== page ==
Using NCDC’s Extremes Records website: http://www.ncdc.noaa...tremes/records/, I filtered out any tied records and only focused on new records. Additionally, I excluded all labeled POR sites that did not have a complete POR*.
*NOTE: These records are based on the historical daily observations archived in NCDC's
# Cooperative Summary of the Day data set and preliminary reports from Cooperative Observers
# and First Order National Weather Service stations, and as such are subject to change.
# The Period of Record (POR) represents the number of years with a minimum of 50% data
# completeness. All stations have a Period of Record of at least 30 years.
# When the 6-digit COOP ID does not exist for a station the 5-digit WBAN ID is used.
# Units are °F.
Here is what I uncovered:
Based on 1576 new Tmax records from 1 June – 18 August 2011, the frequency of most new records occurred 38.3% of the time as a one degree record:
New Record by degree F (see attachment)
There was one case in which the record was broken by 12°F:
DATE REC PREV PREV DATE STN ID LAT LON TYPE POR ST COUNTY NAME
7/12/2011 117 105 7/12/1998 418236 35.22 -100.25 COOP 45 TX WHEELER SHAMROCK 2
I assumed an expected re-occurrence of a new broken record based on the following:
If a weather station has 100 years of homogeneous observations, that is, no change to the station's location, instrumentation, or surroundings, a daily maximum or minimum record temperature could be expected to be broken on average about seven days during that year. Natural variation will cause this number to vary each year but should average about seven days over several years. Or for a given day, it would take 12,367 years for 10 new records to occur. During the first 10 years of record keeping approximately three new records will have occurred. However as the station's observations increase over time, it will become harder for new records to be established. This of course assumes that climate variation occurs as a normal probability distribution:
1 - (1 - 2/N)^n
The n is the number of weather elements under consideration and N is the number of years of available weather data. More records will be established quicker if more weather elements are being considered. Ref: Ralph Boas, Weatherwise (April 1980), pg. 60-64.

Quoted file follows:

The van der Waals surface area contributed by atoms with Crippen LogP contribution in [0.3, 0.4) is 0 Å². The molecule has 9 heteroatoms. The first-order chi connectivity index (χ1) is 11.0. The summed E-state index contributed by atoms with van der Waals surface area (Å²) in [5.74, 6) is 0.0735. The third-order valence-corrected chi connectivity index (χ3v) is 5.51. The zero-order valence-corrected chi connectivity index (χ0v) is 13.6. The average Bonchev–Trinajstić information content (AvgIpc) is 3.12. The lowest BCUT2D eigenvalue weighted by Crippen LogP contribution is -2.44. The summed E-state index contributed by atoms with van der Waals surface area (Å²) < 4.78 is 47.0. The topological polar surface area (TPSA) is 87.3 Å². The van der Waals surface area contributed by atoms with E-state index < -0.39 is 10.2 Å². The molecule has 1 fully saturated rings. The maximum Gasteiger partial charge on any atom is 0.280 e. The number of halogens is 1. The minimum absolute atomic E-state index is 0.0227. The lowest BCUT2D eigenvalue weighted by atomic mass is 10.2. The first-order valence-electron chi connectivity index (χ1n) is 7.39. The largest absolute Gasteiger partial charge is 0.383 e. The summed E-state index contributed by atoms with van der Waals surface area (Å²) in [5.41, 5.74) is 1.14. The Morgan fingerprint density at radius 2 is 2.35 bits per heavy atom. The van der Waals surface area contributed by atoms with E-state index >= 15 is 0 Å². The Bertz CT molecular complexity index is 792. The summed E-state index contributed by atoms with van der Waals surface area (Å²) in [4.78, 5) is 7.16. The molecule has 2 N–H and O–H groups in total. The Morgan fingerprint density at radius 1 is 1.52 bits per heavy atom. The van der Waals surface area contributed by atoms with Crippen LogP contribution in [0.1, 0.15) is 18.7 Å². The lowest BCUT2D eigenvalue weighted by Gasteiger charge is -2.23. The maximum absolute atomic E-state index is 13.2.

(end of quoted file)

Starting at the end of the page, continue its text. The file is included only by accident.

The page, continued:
Essentially, if a record was broken earlier than this relationship, it would occur earlier than half the POR. For example, a station with a 20 year POR would expect a new record in 10 years (based on the above equation). If it occurred in 2010 and then again in 2011, that would be considered early. If it occurred last in 2001, then it would be on time, and if it occurred last in 2000, it would be considered late.
Of the 1576 new Tmax records, 497 occurred later than expected, 40 occurred on time (again, as expected by the above equation), and 1039 occurred early. The ~2:1 ratio of early record breaking over later record breaking is an interest relationship when studying climate change. I suspect that extreme droughts can easily explain this ratio (i.e., less clouds).
To test this theory, I took the same period (1 June – 18 August) in 2007 when there was no drought in Texas and the results are quite interesting:
There was a total of only 49 new broken Tmax records; 15 occurred late, 1 on time, and 33 early. Again the 2:1 ratio occurred but with much fewer broken records. Obviously drought increases record heat but not necessarily in an unexpected ratio (was the sample too small to be statistically significant?).
It would be interest to see if this ratio holds for other seasons and years.
Here's more from a recent Texas Study: